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The Double-Goal Coach

The Double-Goal Coach®

The coach who strives to win while also pursuing the more important goal of teaching life lessons through sports.

Double-Coach Goal® Job Description

Coaches play an incredibly influential role in the lives of athletes. Often players spend more time with their coaches than anyone else outside of the home environment. Therefore, it is important that school and youth sports organization (YSO) leaders and administrators take care in setting standards of success for the coaching staff, especially when hiring 1st-time coaches.
At Positive Coaching Alliance, we believe these standards are reflected not just on the scoreboard. While winning is important, it is more important that coaches teach life lessons through sports. We consider a coach that focuses on both of these outcomes to be a Double-Goal Coach®.
A school or YSO where every coach is a Double-Goal Coach will almost certainly find success. Coaches will model and teach players respect through Honoring the Game. Players focus on mastering their sport, which leads to higher effort, learning and improved athletic performance. Athletes also will also have more fun and feel good about what they are accomplishing because coaches are empowering them with positivity as they fill their Emotional Tanks.

ELM Tree of Mastery

There are two ways to win and feel successful in sports. The way we typically think of winning, Scoreboard Winning, means that we have outscored our opponent. The other way to win and feel successful is to take a Mastery Approach. This type of winner focuses on effort, learning, and recovering from mistakes. Being a mastery winner is more important, more satisfying and should be the end goal. Positive Coaching Alliance uses an acronym, ELM (Effort, Learning, Mistakes are OK), to keep coaches, athletes and parents mindful of a Mastery focus.
Effort is an important measurement for success because it measures what you can control, instead of focusing on what’s out of your hands. If an athlete or team is giving their best effort at practices and games, then they are working toward mastering their sport and that is a win. A team that loses on the scoreboard with maximum effort can still take pride, while a team that wins on the scoreboard but didn’t try hard might not feel as satisfied.
Coaches should emphasize learning as a core goal during practices and games. Players who learn new skills and talents are en route to mastering their sports. Winning on the scoreboard can be a byproduct of players learning and improving.
Finally, assuring players that mistakes are OK will free them to pursue more learning and improvement. Athletes who are afraid to mess up will never feel comfortable trying something new or adjusting to changes as they occur in sport. To help players recover from these mistakes, coaches can also develop a mistake ritual to help them move forward and focus on the most important play – the next play.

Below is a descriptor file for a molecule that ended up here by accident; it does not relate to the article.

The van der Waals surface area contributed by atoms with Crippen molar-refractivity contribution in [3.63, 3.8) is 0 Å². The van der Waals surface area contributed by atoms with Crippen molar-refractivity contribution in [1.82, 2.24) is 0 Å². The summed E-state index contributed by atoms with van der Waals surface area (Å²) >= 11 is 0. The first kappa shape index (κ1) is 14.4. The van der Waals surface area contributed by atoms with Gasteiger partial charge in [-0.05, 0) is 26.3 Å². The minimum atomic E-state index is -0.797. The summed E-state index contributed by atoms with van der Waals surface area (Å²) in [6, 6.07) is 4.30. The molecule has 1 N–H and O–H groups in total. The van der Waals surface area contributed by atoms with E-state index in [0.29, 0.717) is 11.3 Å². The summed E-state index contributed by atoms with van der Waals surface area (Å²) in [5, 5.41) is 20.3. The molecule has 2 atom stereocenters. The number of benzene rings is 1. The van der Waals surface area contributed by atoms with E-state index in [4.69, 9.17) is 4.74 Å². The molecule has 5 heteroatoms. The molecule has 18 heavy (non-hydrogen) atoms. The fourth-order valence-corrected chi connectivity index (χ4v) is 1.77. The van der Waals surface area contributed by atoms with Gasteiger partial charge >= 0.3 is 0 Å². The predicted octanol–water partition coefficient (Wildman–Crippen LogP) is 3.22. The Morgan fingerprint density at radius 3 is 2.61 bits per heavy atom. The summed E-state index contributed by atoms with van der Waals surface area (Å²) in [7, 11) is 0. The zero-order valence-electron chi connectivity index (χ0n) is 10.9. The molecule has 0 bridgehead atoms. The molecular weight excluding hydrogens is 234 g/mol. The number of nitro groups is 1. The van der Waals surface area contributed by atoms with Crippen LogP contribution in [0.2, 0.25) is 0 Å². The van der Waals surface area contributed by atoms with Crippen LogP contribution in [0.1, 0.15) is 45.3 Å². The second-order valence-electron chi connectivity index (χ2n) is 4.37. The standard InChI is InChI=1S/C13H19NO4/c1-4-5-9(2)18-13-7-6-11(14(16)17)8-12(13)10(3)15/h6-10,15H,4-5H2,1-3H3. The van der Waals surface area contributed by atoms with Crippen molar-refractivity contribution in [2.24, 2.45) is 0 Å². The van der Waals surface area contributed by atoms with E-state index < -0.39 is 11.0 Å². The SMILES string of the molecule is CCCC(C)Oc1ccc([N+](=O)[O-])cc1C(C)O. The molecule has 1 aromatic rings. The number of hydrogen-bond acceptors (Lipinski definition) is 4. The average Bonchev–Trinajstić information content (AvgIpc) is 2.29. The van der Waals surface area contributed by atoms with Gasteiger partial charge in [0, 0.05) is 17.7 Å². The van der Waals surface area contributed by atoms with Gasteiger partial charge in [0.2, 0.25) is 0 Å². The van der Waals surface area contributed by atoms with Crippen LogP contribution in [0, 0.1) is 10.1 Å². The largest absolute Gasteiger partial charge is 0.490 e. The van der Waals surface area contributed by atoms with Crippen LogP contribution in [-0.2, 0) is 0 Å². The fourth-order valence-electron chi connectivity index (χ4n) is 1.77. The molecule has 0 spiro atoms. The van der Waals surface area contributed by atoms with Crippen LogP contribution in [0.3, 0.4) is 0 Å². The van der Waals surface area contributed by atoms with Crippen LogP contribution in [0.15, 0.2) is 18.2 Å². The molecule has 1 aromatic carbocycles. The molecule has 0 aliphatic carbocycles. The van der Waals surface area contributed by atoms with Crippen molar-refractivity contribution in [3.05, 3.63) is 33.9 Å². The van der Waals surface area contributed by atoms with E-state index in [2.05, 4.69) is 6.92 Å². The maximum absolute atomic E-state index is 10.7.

Filling Emotional Tanks

When players feel supported by their coaches and teammates, they are more likely to have fun and be successful. Supporting players includes continuously and positively reinforcing their efforts so that they are emotionally ready to bounce back from mistakes and to cope with difficult situations.
At Positive Coaching Alliance, we call this “Filling the Emotional Tank.” A player with a full tank will be ready to deal with most situations and will more likely have fun and therefore want to stick with youth sports. A player with an empty tank might struggle when constructive feedback is given and could feel deflated easily.
Coaches are encouraged to set team standards for support.

Honoring the Game

Learning from sports goes beyond skills and tactics on the field. Coaches have a responsibility to the players and parents that they’ll help develop better athletes and better people. In that light, teaching respect and sportsmanship is a crucial aspect of coaching.
Learning and appreciating the value of respect will positively impact a young person’s life. It’s not only an important skill to have for a successful life, but it will lead to a more positive experience for all the players, coaches, parents, officials and fans involved with your school or youth sports organization.
At Positive Coaching Alliance, we call this Honoring the Game. Encouraging everyone involved to Honor the Game will raise the standards for appropriate behavior and will hopefully eliminate negativity that doesn’t belong in sport. Almost everyone has heard stories of parents yelling, kids acting inappropriately or coaches disagreeing with the officials. This behavior takes away from the bigger picture of playing sports. When those involved show they respect all aspects of the game, they are raising their experience beyond a win or a loss, and learning important life lessons that can turn them into better people.